On Global Citizenship: James Tully in Dialogue

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Bloomsbury Academic, Aug 14, 2014 - Philosophy - 368 pages

In his lead essay, Tully applies his distinctive philosophy to the global field of citizenship. The second part of the book contains responses from influential interlocutors including Bonnie Honig and Marc Stears, David Owen and Adam Dunn, Aletta Norval, Antony Laden, and Duncan Bell. These provide a commentary not just on the ideas contained in this volume, but on Tully's approach to political philosophy more generally, thus making the book an ideal first source for academics and students wishing to engage with Tully's work. The volume closes with a response from Tully to his interlocutors.

This is the opening volume in Bloomsbury's Critical Powers series of dialogues between authors and their critics. It offers a stimulating read for students and scholars of political theory and philosophy, especially those engaged with questions of citizenship. It is an ideal first source for academics and students wishing to engage with Tully's work.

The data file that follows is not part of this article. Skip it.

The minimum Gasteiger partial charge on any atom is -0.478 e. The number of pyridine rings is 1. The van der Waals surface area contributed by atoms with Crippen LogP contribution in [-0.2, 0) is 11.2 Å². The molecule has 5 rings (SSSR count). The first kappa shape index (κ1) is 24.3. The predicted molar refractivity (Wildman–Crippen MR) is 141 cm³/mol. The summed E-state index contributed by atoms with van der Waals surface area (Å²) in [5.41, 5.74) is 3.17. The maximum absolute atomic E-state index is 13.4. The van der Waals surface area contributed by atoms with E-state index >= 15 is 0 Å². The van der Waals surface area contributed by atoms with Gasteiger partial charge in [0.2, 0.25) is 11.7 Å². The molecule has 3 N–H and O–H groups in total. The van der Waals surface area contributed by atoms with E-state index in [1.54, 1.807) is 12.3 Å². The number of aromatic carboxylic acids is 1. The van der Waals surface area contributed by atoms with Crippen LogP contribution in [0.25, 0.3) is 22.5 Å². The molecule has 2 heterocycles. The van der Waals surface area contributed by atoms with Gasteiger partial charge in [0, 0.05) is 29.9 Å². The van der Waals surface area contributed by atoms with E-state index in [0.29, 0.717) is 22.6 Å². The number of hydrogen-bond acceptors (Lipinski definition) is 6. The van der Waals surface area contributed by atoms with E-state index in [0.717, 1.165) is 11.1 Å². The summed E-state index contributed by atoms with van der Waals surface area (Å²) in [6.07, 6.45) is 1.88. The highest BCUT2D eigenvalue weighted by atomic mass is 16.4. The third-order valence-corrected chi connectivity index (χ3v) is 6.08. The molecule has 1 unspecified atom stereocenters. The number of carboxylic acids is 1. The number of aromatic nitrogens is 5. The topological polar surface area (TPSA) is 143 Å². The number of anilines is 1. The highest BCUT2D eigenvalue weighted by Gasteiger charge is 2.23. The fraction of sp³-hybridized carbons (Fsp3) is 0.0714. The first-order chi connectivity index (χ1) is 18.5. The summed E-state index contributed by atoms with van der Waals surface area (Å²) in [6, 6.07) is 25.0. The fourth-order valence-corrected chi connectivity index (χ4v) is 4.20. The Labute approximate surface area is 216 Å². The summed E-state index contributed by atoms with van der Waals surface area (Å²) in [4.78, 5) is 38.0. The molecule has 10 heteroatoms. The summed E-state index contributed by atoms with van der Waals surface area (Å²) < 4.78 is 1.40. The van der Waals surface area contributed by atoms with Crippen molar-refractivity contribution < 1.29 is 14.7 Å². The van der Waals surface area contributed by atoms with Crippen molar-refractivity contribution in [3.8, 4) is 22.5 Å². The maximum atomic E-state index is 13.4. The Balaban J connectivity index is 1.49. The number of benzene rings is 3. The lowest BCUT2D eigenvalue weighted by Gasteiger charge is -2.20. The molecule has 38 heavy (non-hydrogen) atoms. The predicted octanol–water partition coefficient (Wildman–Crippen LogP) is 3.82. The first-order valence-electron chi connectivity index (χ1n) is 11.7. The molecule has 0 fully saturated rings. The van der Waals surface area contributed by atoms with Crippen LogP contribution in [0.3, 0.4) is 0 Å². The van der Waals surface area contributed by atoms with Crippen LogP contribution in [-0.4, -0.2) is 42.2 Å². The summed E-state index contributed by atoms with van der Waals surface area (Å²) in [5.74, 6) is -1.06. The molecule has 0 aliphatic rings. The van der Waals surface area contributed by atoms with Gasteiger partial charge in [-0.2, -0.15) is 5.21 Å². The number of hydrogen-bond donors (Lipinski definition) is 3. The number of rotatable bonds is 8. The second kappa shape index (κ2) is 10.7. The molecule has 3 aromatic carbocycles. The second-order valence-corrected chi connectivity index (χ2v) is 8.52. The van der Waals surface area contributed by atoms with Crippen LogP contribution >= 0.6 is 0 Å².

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About the author (2014)

James Tully is Distinguished Professor of Political Science, Law, Indigenous Governance and Philosophy at the University of Victoria, British Columbia, Canada. He is a fellow of the Royal Society of Canada and an Emeritus Fellow of the Trudeau Foundation. His publications include Strange Multiplicity: Constitutionalism in an Age of Diversity (1995) and Public Philosophy in a New Key (2009, 2 volumes), the winner of the C. B. Macpherson Prize in 2010. Tully was the recipient of a Killam Prize for the Humanities in 2010, awarded by the Canada Council for the Arts in recognition of his distinguished career and outstanding contribution to scholarship.

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